If you're like me, you probably feel exhausted just thinking about how much cultural stuff is out there. A friend recently told me he was reading an acclaimed Hungarian novelist whose books I've never opened. "Please tell me he stinks," I begged, "so I don't have to read him."

"Actually, he's great," came the reply, and I groaned. This was something I didn't want to know.

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Author Interviews
12:42 pm
Mon August 12, 2013

Behind 'The New Black': The Real Piper's Prison Story

Taylor Schilling plays Piper in Netflix's Orange Is the New Black, which is based on Piper Kerman's memoir of her year in prison.
Jessica Miglio Netflix

Originally published on Fri August 16, 2013 11:18 am

Piper Kerman was a 24-year-old Smith College graduate in 1993, when she flew to Belgium with a suitcase of money intended for a West African drug lord.

This misguided adventure started when she began a romantic relationship with a woman who was part of what Kerman describes as a "clique of impossibly stylish and cool lesbians in their mid-30s." That woman was involved in a drug-smuggling ring, and got Kerman involved, too, though Kerman left that life after several months.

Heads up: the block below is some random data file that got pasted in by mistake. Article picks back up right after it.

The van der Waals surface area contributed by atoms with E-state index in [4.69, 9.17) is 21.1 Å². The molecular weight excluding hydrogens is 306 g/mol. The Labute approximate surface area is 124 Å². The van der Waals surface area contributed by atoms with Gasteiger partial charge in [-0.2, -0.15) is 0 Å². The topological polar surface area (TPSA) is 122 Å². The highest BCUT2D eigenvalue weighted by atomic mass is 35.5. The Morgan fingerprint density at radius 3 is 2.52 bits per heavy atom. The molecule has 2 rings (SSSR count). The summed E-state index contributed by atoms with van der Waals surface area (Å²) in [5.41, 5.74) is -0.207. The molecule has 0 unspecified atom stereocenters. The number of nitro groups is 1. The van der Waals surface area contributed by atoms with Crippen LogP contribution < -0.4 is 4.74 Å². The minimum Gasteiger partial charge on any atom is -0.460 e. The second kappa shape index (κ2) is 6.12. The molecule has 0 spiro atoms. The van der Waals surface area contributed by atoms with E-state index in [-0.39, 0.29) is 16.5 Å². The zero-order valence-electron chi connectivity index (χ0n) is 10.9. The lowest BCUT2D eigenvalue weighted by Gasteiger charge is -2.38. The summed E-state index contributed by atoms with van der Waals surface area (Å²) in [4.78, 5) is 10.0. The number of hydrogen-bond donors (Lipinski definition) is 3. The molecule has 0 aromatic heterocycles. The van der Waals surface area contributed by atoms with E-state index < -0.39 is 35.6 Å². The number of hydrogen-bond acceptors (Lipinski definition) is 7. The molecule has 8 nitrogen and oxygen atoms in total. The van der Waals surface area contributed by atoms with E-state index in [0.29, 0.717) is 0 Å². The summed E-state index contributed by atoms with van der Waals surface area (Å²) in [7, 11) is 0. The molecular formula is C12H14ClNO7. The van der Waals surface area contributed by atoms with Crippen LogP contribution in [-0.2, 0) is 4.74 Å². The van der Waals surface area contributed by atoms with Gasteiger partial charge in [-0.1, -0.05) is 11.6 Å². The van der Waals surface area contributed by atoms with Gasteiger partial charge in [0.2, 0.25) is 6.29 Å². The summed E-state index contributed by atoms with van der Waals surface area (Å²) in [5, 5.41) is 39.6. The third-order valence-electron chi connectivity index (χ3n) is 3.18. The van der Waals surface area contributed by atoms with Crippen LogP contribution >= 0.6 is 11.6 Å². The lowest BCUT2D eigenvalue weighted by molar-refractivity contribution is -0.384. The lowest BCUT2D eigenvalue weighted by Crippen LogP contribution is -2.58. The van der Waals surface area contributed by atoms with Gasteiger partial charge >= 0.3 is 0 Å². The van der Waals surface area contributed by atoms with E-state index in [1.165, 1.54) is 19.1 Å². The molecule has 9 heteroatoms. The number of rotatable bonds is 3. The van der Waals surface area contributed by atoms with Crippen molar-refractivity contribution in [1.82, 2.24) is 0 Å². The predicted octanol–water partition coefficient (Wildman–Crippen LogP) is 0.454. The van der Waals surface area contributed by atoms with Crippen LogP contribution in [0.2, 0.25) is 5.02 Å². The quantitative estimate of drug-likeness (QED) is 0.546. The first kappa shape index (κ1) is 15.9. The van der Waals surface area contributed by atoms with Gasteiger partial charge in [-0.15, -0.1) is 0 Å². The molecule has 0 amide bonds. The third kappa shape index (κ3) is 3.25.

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The Protojournalist
12:29 pm
Mon August 12, 2013

Baseball Danger: An Instant Conversation

Bryce Harper of the Washington Nationals gestures toward the pitcher after being hit by a pitch in a game against the Atlanta Braves at Nationals Park on Aug. 6 in Washington, D.C.
Greg Fiume Getty Images

Starter: You know, with all the talk in recent years of "bounty hits" — tackles designed to knock opposing players out of professional football games — among players in the NFL, it may be easy to forget that professional baseball players have a similar system that, in a way, could be even more dangerous: It's called retaliation.

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The Two-Way
12:20 pm
Mon August 12, 2013

Judge Rules NYPD's Stop-And-Frisk Tactics Violate Rights

New York Police Department officers monitor a march against stop-and-frisk tactics used by police on Feb. 23 in New York City.
Andrew Burton Getty Images

Originally published on Mon August 12, 2013 1:15 pm

A New York Police Department procedure known as stop-and-frisk violates the civil rights of minorities and should be overseen by an independent monitor, a federal court judge ruled Monday.

The New York Times explains:

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Shots - Health News
12:15 pm
Mon August 12, 2013

In Rural Uganda, Homemade Bikes Make The Best Ambulances

Bike ambulance driver Grace Kakyo transports a patient in northern Uganda.
Photo courtesy CA Bikes

Originally published on Tue August 13, 2013 7:56 am

When Chris Ategeka was 9, his younger brother died while Ategeka was helping to carry him to the nearest hospital — 10 miles from their village in Fort Portal, Uganda.

There was no quicker way to get his sick brother, who was coughing and had a bloody stool, to medical care. "I did not understand the concept of lack of mobility being the biggest factor until it got later in life. I realized how that could have helped so much," he tells Shots.